DENVER — Conservatives and progressives duked it out over policy Wednesday morning ahead of the first presidential debate of 2012 at the University of Denver.
The Heritage Foundation and The Independence Institute hosted a wide-ranging pre-presidential policy debate in Denver, featuring policy experts and commentators from both sides of the political aisle.
The economy and job creation, immigration, health care, entitlement spending, and energy were among the contentious topics or “bucket” issues discussed by the speakers.
Conservative panelists included Bill Beach, director of Heritage’s Center for Data Analysis and author of The Index of Dependence on Government. Beach was joined Mike Franc, vice president of government studies at Heritage; Amy Oliver Cooke, executive vice president and director of energy policy at The Independence Institute; and former Rep. Bob Beauprez of Colorado.
On the progressive side, Stanley L. Garnett, district attorney for Colorado’s 20th Judicial District, was joined by Carol Hedges, director of the Colorado Fiscal Policy Institute; Angie Layton, a political activist in Colorado, and former Denver Post and Rocky Mountain News columnist Mike Littwin.
Beauprez challenged the benefits of the stimulus devised under the American Recovery and Reinvestment Act of 2009, detailing poor economic figures ranging from unemployment, a diminished labor force.
According to Beauprez, “That’s the bottom line, it hasn’t worked.”
Underscoring the policy differences, Colorado Fiscal Policy Institute Director Carol Hedges argued that public-sector investment spurs economic growth — and creates jobs.
“What we’re avoiding in the discussion is the role that the public sector actually plays in making sure that jobs are, in fact, created. Now nobody is going to suggest that the government is the place where all jobs come from, as we are often accused of doing, but in reality there is a point at which the public sector must invest in things like transportation, education, research and development … things that actually level the playing field,” Hedges said.
The role of government in the health care field zeroed in on health care access.
Heritage’s Franc insisted on market solutions to address coverage and preexisting conditions.
“There are ways at getting to these problems that are much more efficient than what we’ve seen in the blunderbuss, meat-cleaver approach that we have right now,” said Franc.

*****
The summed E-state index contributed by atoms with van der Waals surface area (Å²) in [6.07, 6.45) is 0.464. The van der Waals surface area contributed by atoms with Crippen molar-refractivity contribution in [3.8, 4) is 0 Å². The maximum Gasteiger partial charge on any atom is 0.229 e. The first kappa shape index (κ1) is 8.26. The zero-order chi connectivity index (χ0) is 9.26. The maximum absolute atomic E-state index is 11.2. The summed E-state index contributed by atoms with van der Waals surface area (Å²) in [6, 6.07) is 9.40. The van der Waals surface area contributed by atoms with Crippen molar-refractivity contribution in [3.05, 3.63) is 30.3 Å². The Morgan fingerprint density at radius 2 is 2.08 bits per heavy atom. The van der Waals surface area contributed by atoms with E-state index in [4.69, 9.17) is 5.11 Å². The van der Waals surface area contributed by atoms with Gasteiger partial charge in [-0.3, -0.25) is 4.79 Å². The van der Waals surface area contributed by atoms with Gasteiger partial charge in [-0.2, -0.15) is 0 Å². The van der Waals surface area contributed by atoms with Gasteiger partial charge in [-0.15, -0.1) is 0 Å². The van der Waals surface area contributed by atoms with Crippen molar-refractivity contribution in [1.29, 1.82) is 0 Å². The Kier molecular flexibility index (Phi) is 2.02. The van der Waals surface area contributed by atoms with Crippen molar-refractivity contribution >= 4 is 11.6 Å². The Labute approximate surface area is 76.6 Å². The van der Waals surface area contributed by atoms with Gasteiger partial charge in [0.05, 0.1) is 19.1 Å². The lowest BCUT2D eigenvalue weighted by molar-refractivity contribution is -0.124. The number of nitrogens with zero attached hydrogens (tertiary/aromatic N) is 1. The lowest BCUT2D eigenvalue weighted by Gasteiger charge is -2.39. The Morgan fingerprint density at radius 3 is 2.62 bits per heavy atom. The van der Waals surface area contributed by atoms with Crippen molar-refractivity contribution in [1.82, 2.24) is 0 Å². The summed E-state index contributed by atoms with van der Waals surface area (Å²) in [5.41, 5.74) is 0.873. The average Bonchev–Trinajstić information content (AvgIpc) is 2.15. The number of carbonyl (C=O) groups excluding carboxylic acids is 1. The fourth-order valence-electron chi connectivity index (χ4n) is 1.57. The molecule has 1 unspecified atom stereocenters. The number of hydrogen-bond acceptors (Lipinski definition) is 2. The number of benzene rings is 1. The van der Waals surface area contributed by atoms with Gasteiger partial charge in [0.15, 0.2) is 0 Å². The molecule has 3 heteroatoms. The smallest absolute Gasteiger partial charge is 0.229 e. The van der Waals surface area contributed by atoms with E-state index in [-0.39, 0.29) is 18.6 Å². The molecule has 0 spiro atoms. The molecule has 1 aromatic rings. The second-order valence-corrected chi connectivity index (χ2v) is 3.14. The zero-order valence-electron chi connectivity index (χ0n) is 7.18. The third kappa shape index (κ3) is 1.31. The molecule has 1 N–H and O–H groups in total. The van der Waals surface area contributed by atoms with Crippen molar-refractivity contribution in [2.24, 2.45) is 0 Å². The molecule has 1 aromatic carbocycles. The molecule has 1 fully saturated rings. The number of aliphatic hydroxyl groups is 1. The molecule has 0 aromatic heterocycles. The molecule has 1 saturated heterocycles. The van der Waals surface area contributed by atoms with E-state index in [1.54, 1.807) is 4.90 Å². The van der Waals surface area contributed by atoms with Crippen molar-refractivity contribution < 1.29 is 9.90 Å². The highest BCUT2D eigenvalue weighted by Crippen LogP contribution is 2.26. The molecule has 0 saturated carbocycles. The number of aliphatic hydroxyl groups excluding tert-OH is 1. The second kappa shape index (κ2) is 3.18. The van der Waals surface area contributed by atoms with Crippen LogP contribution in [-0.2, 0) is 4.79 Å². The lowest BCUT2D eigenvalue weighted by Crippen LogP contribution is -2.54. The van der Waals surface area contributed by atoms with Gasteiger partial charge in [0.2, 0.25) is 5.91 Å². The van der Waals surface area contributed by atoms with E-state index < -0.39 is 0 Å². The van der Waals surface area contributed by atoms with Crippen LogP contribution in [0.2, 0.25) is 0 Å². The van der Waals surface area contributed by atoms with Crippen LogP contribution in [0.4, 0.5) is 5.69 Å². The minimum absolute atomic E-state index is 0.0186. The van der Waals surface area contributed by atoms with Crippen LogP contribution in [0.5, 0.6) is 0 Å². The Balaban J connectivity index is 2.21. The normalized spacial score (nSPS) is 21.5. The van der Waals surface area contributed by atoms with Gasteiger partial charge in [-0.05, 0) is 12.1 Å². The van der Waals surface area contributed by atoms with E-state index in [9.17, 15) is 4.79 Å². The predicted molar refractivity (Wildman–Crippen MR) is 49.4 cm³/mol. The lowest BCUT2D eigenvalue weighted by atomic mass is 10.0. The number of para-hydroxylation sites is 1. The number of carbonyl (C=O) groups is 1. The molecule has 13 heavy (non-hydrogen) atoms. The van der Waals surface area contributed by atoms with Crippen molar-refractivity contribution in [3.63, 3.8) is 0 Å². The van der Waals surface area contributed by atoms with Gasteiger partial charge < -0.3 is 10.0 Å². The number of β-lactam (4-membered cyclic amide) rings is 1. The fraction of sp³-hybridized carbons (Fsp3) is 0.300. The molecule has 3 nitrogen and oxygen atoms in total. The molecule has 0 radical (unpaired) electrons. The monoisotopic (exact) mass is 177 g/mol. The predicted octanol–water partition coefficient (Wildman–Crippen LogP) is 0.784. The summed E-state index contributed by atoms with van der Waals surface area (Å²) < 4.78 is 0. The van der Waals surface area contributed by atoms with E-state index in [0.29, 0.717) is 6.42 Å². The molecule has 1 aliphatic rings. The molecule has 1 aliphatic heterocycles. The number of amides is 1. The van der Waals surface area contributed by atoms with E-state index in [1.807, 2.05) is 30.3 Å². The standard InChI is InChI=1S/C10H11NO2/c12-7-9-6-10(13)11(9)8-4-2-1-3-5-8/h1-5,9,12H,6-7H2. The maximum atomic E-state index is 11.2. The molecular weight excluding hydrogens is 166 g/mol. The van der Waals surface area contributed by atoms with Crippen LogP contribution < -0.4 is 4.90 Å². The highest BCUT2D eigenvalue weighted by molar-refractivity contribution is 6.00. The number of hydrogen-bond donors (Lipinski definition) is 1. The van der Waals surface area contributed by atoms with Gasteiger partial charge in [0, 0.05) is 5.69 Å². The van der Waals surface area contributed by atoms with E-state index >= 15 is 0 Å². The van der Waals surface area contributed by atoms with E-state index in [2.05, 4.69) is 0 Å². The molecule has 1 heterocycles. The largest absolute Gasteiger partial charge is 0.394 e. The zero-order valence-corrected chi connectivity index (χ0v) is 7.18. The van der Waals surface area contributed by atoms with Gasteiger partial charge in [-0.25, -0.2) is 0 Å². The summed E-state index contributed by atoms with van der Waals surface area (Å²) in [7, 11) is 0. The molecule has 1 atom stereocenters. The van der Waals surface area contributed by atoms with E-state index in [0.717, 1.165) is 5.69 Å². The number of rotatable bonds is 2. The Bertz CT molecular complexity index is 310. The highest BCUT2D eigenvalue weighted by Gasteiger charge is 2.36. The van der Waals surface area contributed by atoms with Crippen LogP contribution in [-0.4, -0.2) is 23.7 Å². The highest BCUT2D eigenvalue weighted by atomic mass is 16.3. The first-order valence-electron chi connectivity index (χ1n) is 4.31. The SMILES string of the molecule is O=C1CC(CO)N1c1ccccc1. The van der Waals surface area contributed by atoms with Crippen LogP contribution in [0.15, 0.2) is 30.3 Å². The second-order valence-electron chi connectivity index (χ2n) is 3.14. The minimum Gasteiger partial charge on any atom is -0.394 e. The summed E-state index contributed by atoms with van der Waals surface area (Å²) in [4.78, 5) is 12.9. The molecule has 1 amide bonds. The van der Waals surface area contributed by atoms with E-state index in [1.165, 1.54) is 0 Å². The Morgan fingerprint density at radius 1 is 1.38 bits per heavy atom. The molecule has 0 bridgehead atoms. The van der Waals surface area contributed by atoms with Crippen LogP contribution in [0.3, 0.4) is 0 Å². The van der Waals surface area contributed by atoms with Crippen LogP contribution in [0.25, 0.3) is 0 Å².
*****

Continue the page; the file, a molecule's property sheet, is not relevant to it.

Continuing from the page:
Heritage’s Beach, in speaking about his own health-care issues, argued that the lack of competition is a cost-driver.
“One of the reasons why we have high costs for treatment is that we don’t have a lot of competition in health care,” said Beach. The cost of treatment for preexisting conditions could be reduced, Beach argued, by reducing costs through competition.
Beach cited his own cancer treatment as an example.
“Create customers who are patients so they can pick and choose,” he said.
In the conservative vs. progressive tilt, terminology played a great role in the debate: Are tax credits, for example, subsidies or investments?
In that vein, Cooke challenged the need for production tax credits for wind energy.
“We are an economy that is powered by fossil fuels, like it or not. We have to have it. We demand energy right away. We want to be able to flip a switch and the light comes on,” she said.
Energy enables commerce, and the only reliable source at this time is carbon-based, Cooke argued. She pointed to government figures noting the per-MWh subsidies for all sources of energy, noting the disparity between fossil fuels and renewables.
For Layton, the argument over subsidies is about leveling the playing field for renewables.
“The idea that we’re in carbon and therefore have to continue with carbon is just like saying we had steam engines and we have to keep steam engines,” Layton said. Decades of fossil fuel subsidies justified subsidies for renewables, Layton argued, pointing to research and development expenditures at the National Renewable Energy Laboratory located in Golden, Colorado.
Wayne Laugesen, editorial page editor of the Colorado Springs Gazette, and Eli Stokols, political reporter for KDVR-TV Fox 31 Denver, moderated the debate.